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issue: May 2006 APPLIANCE Magazine

Guest Editorial
Another Perspective on RoHS

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by Richard Topping, RFTopping Consultants LLC

One cannot pick up a trade publication or surf an industry Web site these days without seeing something (and often quite a bit) about RoHS.

The European Union clearly has everyone’s attention with this regulation limiting hazardous substances in many consumer products, including appliances. Speculation abounds by experts far more knowledgeable than I about the expected impact of RoHS on the availability of products, particularly U.S. exports, for the EU market come July 1, 2006.
I’m a latecomer to RoHS preparedness, and unfortunately, it appears that I am not the only one. Many companies apparently hoped that by wishing RoHS could go away, it would. At a minimum, they were confident of a delay. It did not happen. Amazingly, some of these companies already had RoHS compliant operations in Europe. Now they are spending vast resources, energy and manpower to understand the complexities of the regulation and its enforcement, as well as to implement necessary material and component changes in time for compliant products to be shipped to Europe, ready to be “placed on the market” by July 1, 2006. Unfortunately, some companies will probably not make it in time.
Admittedly, the EU has not been particularly helpful or clear about how RoHS would be implemented, or how each individual European country might add its own twist as it adopts the regulation within its own borders—not to mention situations where products are shipped into one country and sold into another. Adding to the confusion, in the case of imports, it is the local distributor (or “producer”) who is ultimately responsible for administration (and incurs the liability). Companies in our industry hate uncertainty and this has not been a clear process. Also, for many U.S. companies, exports may not be a large part of their business, so knowledge and contacts are limited.
But I still wonder why this caught so many of us by surprise. Is it that we still do not really view the appliance business as a truly global enterprise? For most U.S.-based companies, domestic sales are the “bread and butter” of the business and therefore get the most attention. As engineers, living and working in North America, we are busy enough already and are fully occupied with local issues, regulations, markets, etc. Maybe, in a moment of truth, we will even admit we are just a little parochial.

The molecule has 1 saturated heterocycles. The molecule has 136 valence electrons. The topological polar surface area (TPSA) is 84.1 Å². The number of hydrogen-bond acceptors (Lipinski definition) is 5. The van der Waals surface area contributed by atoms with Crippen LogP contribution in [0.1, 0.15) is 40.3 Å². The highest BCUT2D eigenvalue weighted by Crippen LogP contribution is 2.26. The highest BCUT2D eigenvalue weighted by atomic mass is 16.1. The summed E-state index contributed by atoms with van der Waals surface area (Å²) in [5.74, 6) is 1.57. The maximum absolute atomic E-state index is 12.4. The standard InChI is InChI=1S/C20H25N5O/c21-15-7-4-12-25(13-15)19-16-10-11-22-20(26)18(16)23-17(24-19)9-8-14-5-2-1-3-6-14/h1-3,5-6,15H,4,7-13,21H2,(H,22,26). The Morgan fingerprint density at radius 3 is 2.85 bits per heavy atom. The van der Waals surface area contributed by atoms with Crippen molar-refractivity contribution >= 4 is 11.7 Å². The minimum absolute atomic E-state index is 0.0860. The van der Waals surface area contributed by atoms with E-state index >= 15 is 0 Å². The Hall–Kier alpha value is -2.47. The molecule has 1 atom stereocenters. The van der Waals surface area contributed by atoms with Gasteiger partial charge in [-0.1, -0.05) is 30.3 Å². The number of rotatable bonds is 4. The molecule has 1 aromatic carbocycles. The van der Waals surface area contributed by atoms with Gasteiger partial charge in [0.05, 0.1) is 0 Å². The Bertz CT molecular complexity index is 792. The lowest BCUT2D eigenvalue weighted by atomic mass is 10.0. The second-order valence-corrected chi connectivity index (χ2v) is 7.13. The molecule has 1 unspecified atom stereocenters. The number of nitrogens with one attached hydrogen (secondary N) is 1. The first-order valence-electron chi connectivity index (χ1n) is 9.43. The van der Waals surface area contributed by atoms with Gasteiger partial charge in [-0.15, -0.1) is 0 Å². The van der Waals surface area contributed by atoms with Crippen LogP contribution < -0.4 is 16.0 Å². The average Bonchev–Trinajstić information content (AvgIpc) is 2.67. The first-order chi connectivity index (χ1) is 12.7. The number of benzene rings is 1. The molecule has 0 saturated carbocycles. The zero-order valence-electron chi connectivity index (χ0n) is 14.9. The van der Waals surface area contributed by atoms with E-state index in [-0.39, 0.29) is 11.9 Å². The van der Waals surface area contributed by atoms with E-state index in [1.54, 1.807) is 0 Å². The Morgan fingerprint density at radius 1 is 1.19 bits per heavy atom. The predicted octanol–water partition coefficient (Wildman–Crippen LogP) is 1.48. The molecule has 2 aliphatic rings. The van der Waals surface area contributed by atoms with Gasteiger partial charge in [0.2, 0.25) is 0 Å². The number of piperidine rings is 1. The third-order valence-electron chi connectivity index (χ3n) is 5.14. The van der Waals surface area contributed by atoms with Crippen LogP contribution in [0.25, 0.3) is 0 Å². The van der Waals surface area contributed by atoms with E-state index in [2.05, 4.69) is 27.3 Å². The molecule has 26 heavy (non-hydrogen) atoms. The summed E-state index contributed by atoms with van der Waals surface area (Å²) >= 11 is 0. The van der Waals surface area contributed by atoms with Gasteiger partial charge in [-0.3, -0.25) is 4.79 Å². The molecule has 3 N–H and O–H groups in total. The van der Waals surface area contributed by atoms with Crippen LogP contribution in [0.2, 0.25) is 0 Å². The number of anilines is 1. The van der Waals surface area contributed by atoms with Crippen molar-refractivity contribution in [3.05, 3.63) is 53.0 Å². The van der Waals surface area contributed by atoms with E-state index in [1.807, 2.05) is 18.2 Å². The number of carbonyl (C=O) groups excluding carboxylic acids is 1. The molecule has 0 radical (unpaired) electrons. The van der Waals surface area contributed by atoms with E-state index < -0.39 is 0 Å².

To be honest, however, let us all realize that at present it is a European regulation that is turning our industry upside down, and many of us did not even anticipate it or adequately respond until almost too late. Why is something of supposedly limited importance taking so much time and effort? Why is it that RoHS and expected legislation like it will probably transform all our products in 2 to 3 years? There is something perhaps profound here for the future—and an important lesson. The appliance industry of tomorrow will be driven more and more by new forces coming from unfamiliar places. Today it is a regulation, next it could be a technology or even a totally new product concept.
In this rapidly developing global marketplace, it seems that the challenge for us all will be to develop the insight and open-mindedness to see important change wherever it arises, and put aside the status quo just enough to display the flexibility we need to quickly and successfully respond.

About the Author

Dick Topping has more than 25 years experience in the appliance industry. He has a Master of Science in Mechanical Engineering from MIT and is the former director of Appliance Research for TIAX LLC. Topping recently launched RFTopping Consultants LLC to provide consulting services in technology strategy, new product planning and regulatory issues for the appliance industry. If you would like to contact Topping, please e-mail editor@appliance.com


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